To plan for the visit, prepare a brief 1-2 page concept paper that you can hand to the program officer at the beginning of the meeting. You should be ready to discuss a specific proposal. The format is flexible, but include:

  1. Overall goal and objectives of the proposal.  SMART objectives should be Specific, Measurable, Achievable, Relevant, and Time-bound.
  2. Describe the problem to be addressed. Use Heilmeier’s Catechism - http://cseweb.ucsd.edu/~ddahlstr/misc/heilmeier.html
  3. Refer to your unique personnel, resources, collaborations, whatever strengths will stand out in your proposal
  4. To the extent possible, use the agency’s format, style, and terminology.
  5. For the title of the concept paper, use an eye-catching newspaper-like headline (think of benefits and potential impact of proposal).  This is not going to be the same as the title of your subsequent formal proposal. 
  6. Use headings, color, and institutional branding, and employ meaningful graphics to assist in telling your story.
  7. Ask others to review and provide feedback.


MEETING LOGISTICS

  1. Well before meeting, send an email to introduce yourself.  Attach your concept paper & biosketch in agency format.  Ask to set up a ½ hour meeting. Try to avoid peak review panel season if possible, a busy time for them.
  2. Prior to the meeting, confirm the date, time and location. 
  3. Be on time.  At the meeting, listen closely for his/her advice and recommendations. Program officers will sometimes be willing to advocate for your proposal or refer you to other programs if appropriate, or even find other pockets of funding at times.  This type of ‘inside information’ can be invaluable to you.
  4. Plan to keep the meeting within the planned time constraints, but take your cue from the program officer.
  5. To keep communication open, follow up with a thank you note to the program officer, including a brief written summary of the conversation.  Also share this with university administrators and any collaborators.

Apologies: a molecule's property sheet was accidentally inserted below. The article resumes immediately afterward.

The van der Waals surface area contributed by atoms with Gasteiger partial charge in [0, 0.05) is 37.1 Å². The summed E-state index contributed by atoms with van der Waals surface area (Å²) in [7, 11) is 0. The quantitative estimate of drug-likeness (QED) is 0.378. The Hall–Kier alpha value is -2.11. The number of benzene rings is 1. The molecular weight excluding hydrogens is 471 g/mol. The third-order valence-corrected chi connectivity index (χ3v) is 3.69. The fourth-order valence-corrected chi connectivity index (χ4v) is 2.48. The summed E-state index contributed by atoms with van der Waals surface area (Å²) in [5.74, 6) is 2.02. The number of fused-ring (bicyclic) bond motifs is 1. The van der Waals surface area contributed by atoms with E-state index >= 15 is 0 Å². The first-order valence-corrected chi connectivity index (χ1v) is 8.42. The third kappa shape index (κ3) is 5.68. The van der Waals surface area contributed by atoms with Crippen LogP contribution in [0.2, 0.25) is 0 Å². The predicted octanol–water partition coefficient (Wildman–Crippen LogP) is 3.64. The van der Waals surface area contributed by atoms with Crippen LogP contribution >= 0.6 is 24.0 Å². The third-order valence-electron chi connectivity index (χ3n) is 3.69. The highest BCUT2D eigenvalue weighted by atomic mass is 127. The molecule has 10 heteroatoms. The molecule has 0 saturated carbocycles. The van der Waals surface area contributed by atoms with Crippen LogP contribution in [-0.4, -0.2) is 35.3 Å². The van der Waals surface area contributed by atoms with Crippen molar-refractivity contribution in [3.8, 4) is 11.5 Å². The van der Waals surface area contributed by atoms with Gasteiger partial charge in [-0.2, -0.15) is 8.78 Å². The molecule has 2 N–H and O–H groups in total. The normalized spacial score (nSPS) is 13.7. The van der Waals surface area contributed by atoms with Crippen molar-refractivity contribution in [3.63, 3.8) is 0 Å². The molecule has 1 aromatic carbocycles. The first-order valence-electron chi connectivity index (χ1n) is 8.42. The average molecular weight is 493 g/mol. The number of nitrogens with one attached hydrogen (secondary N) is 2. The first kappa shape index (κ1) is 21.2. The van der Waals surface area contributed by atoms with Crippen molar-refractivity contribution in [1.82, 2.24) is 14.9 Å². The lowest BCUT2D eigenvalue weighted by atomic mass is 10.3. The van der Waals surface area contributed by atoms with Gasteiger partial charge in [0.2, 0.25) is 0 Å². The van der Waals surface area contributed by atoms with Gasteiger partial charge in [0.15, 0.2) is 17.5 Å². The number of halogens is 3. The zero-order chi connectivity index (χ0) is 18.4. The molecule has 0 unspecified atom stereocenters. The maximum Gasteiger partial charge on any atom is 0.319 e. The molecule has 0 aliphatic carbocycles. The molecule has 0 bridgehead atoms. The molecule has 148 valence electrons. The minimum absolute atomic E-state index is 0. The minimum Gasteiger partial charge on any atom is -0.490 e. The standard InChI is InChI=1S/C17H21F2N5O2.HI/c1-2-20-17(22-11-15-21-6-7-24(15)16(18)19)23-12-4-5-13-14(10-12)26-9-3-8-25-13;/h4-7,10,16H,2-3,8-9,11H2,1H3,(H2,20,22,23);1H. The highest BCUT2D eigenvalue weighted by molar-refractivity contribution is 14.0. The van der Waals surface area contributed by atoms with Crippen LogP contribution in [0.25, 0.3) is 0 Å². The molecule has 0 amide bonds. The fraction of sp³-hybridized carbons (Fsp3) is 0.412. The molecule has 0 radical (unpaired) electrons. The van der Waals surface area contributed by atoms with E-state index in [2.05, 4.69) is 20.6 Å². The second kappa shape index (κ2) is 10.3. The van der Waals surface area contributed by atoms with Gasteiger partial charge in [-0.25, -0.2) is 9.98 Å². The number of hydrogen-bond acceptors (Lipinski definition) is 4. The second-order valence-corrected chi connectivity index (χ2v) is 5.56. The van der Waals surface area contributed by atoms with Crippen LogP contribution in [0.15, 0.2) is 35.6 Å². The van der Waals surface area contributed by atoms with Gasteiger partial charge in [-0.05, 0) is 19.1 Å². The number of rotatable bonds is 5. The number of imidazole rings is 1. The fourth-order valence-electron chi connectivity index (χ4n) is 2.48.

OTHER TIPS

  1. Do your homework on the grant agency beforehand so you have a good understanding of how it works.
  2. Though 1-on-1 is best, if a face-to-face ‘live’ meeting is not possible, Skype, Facetime, or even a phone call is a good alternative, better than no contact. Proposals are too much work to be submitted as ‘a shot in the dark.’
  3. Customize questions. For NSF, ask about ideas for broader impacts. For NIH, ask which study section to target.  
  4. Do NOT ask who is on the review panel, but it’s appropriate to ask about the types of expertise of reviewers who will be on the panel.  Do NOT ask if a Congressman can help or provide a letter of support.  Do NOT ask for a copy of a funded application, or if a particular person got funded - that information is available elsewhere.  
  5. DO ask how proposals from early career applicants are handled, if applicable to you.   For other appropriate questions to ask program officers, as well as other good advice, see Can We Talk? Contacting Grant Program Officers 

Download this handout

General Proposal Writing Tips

Some general proposal writing resources are listed below. They include print and video guides from agencies, foundations, and other grant writing groups. 

Print Resources

 

Video Resources


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Last Updated: Thursday, July 06, 2017 3:15:10 PM